In this structure, however, it is rather difficult to accurately place the crank angle sensor 5 in a desired position and thus to obtain a signal indicative of the correct top dead center for each cylinder or of the required timing for each cylinder which will be used as a standard to control fuel injection timing or spark timing. Such a mounting error or detection error can be corrected as follows: A timing light is actuated to flash in synchronism with each pulse of the reference angle pulse signal from the wave shaping circuit. The light flashes are directed onto the engine crankshaft pulley and timing marks formed on an engine cylinder block to function as a stroboscope. If each of three top dead center marks formed on the crankshaft pulley does not coincide with a certain target value among the timing marks formed on the engine cylinder block, it means that there is a detection error or a mounting error of the crank angle sensor corresponding to the angle between the top dead center mark on the pulley and the target mark on the engine cylinder block. In this case, the mounting position of the crank angle sensor is manually adjusted until the top dead center mark on the pulley coincides with the target mark on the cylinder block.

However, such a mounting position adjustment of the crank angle sensor itself is quite dangerous, and thus entails quite a low operation efficiency, since there are a number of engine rotational parts in the vicinity of the crank angle sensor, such as an alternator, a compressor, an oil-hydraulic pump, a cooling fan, and driving belts thereof.

SUMMARY OF THE INVENTION

In view of the above problems, it is the primary object of the present invention to provide a system for adjusting a crank angle sensor signal for use in internal combustion engines such as gasoline engines or diesel engines, wherein such an adjustment is performed electrically, safely and efficiently without moving the crank angle sensor itself.

According to the present invention, there is provided a system for adjusting a crank angle sensor signal. The system comprises a crank angle sensor, a timing detector and an adjusting unit including an output control device. The crank angle sensor is associated with an engine crankshaft and produces first and second signals. The first signal is indicative of a predetermined crankshaft position for each engine cylinder and the second signal is indicative of rotation of the engine crankshaft through a unit angle. These signals are used for controlling fuel injection timing or spark timing. The timing detector measures the difference between an actual value and a target value with respect to a desired timing, which timing is, for example, fuel injection timing, spark timing, or a predetermined crankshaft position for each cylinder. The output control device is provided at a safe place away from various engine rotational parts and is manually operable to change its output as a correction value. The adjusting unit is adapted to adjust the first signal in response to the output of the output control device to make the actual value coincide with the target value so that the first signal is electrically corrected safely and efficiently without moving the crank angle sensor itself to attain optimal fuel injection timing or spark timing.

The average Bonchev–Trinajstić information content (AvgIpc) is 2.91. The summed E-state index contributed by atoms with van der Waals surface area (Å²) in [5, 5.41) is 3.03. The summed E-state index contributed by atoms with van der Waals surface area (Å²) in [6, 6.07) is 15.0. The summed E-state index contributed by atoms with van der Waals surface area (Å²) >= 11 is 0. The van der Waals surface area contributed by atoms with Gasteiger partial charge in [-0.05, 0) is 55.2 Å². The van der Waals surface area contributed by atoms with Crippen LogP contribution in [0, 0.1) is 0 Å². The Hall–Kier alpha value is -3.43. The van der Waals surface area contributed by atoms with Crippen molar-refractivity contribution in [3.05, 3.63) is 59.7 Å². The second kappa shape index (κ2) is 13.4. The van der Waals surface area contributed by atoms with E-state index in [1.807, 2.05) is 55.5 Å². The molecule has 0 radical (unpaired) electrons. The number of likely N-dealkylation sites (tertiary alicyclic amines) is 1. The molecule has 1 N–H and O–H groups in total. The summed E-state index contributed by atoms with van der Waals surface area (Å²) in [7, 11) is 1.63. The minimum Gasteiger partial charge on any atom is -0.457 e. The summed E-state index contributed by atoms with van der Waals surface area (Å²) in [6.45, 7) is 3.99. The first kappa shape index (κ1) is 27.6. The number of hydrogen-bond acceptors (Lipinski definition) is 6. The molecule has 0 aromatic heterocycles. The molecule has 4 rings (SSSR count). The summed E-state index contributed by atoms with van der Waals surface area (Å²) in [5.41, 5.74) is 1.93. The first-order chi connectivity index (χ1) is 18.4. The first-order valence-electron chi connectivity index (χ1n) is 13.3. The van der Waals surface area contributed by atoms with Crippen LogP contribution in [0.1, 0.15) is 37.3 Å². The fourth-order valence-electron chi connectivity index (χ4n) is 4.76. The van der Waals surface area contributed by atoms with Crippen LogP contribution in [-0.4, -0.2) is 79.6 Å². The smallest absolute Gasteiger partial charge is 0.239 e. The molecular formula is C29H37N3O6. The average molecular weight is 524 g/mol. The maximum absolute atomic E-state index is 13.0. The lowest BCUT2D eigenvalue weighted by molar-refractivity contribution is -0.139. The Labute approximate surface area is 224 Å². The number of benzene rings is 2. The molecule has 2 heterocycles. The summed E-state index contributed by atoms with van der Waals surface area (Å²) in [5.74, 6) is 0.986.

BRIEF DESCRIPTION OF THE DRAWINGS

Other objects, features and advantages of the present invention will be apparent from the following description, taken in conjunction with the accompanying drawings, which are given by way of example only, and are not intended to be limitative of the present invention. In the drawings:

FIG. 1 is a schematic view showing a conventional mounting structure of a crank angle sensor;

FIG. 2 is a block diagram showing a correcting system of the first embodiment according to the present invention;

FIG. 3 is a time chart showing a plurality of wave forms representing the outputs of various elements in the circuit of FIG. 2;

FIG. 4 is a block diagram showing a correction system of the second embodiment according to the present invention; and

FIG. 5 is a time chart of some outputs of the second embodiment of FIG. 4.

DETAILED DESCRIPTION OF THE PREFERRED EMBODIMENT

Referring to FIG. 2, there is illustrated a first embodiment of the present invention. A crank angle sensor 20 is associated with an engine crankshaft, not shown, in the same way as in the prior art of FIG. 1 and produces a reference-angle signal 20(A) and a unit-angle signal 20(B) as shown in FIG. 3. The reference-angle signal 20(A) goes high in level after a predetermined number of degrees of rotation of the engine crankshaft. For example, the reference-angle signal 20(A) may become high in level each time the engine crankshaft rotates through 120 degrees for 6-cylinder internal combustion engines and through 180 degrees for 4-cylinder internal combustion engines. The unit angle signal 20(B) goes high in level for every two degrees of rotation of the engine crankshaft in this embodiment. The unit angle signal 20(B) may also be set to become high in level for every degree of rotation of the engine crankshaft.

The reference-angle signal 20(A) and the unit-angle signal 20(B) are fed to a wave-shaping circuit 22. The wave-shaping circuit 22 shapes the signal 20(A) into a reference pulse signal 22(C) as its output. The wave-shaping circuit 22 also shapes the unit-angle signal 20(B) first into a two-degree pulse signal 22(A) and then into a one-degree pulse signal 22(B) as its output. As clearly seen in wave forms 22(A) and 22(B) of FIG. 3, the one-degree pulse signal 22(B) goes high in level in response to the rising and falling edges of each pulse of the two-degree pulse signal 22(A).